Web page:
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Global warming affects bumblebee populations 

Heather Jane –
Heather Jane | Flickr

As heatwaves become more frequent, bumblebee populations face a critical challenge: their nests can no longer regulate internal temperatures effectively, resulting in losses of larvae. This trend, highlighted by recent research published in Frontiers in Bee Science, underscores the profound impact of global warming on vital pollinators and ecosystems worldwide.

The ability of bumblebee colonies to thermoregulate, a mechanism enabling them to cool down, is being put to the test as temperatures soar. Despite their remarkable adaptations, rising heat levels are pushing these insects to their limits, leaving larvae particularly vulnerable to heat stress. 2023 was officially the hottest year on record and current trends do not seem to indicate a decline in average global temperatures.

Researchers from the University of Guelph in Canada reviewed studies going as far back as the

1800s that provided evidence that the ideal nest temperature for bees was around 28-32 degrees Celsius. When temperatures surpassed 37 degrees, they started becoming unable to reproduce. Additionally, because larvae are more vulnerable to changes in environmental heat, heatwaves that are becoming more prevalent over the years have a higher likelihood of wiping out an entire generation of bees.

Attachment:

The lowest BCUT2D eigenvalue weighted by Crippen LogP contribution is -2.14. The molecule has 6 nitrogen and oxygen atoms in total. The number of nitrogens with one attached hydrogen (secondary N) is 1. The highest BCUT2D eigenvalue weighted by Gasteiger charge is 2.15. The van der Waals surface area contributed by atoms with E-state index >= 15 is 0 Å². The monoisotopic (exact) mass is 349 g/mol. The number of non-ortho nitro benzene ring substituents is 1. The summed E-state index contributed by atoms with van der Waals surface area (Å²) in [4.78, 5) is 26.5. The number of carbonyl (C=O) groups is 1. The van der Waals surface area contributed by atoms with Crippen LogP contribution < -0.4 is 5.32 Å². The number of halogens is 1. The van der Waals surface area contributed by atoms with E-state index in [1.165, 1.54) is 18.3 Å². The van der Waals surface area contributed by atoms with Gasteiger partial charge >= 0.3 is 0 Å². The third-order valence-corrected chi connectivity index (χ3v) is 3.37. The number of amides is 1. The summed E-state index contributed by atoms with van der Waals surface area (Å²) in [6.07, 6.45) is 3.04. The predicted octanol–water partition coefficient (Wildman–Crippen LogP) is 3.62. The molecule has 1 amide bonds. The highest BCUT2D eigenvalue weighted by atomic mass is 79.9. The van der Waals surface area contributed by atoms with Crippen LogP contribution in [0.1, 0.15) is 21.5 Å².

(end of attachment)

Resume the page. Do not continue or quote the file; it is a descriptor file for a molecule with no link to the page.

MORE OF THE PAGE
“It’s remarkable that all the way from the high Arctic to the tropics, bumblebees seem to have the same sort of nest temperature requirements,” Peter Kevan, entomologist and Professor Emeritus at the University of Guelph, said. “If it gets too hot… it’s quite likely that they will die.”

Kevan highlighted innovations such as climatecontrolled honeycombs as possible solutions for commercial bees but notes that they are mostly impractical for free-roaming bees.

The risks facing bumblebees extend beyond overheating nests. Habitat loss due to urbanization and agricultural expansion, coupled with pesticide use and an onslaught of diseases and parasites, further threaten their survival. The US Forest Service noted that in the US alone, two species have gone extinct in recent years out of 51 previously recorded.

In a press release by the team that headed the research, they shone a light on the areas of research that would provide the most insight into solutions for bumblebee populations. They noted a lack in current research on nest morphology, material properties, temperature and thermoregulation.

There is a need to “understand how different colonies cope with the same conditions and how different species cope with different conditions, including whether some bumblebee species have broader thermal neutral zones, affording them more resilience.”

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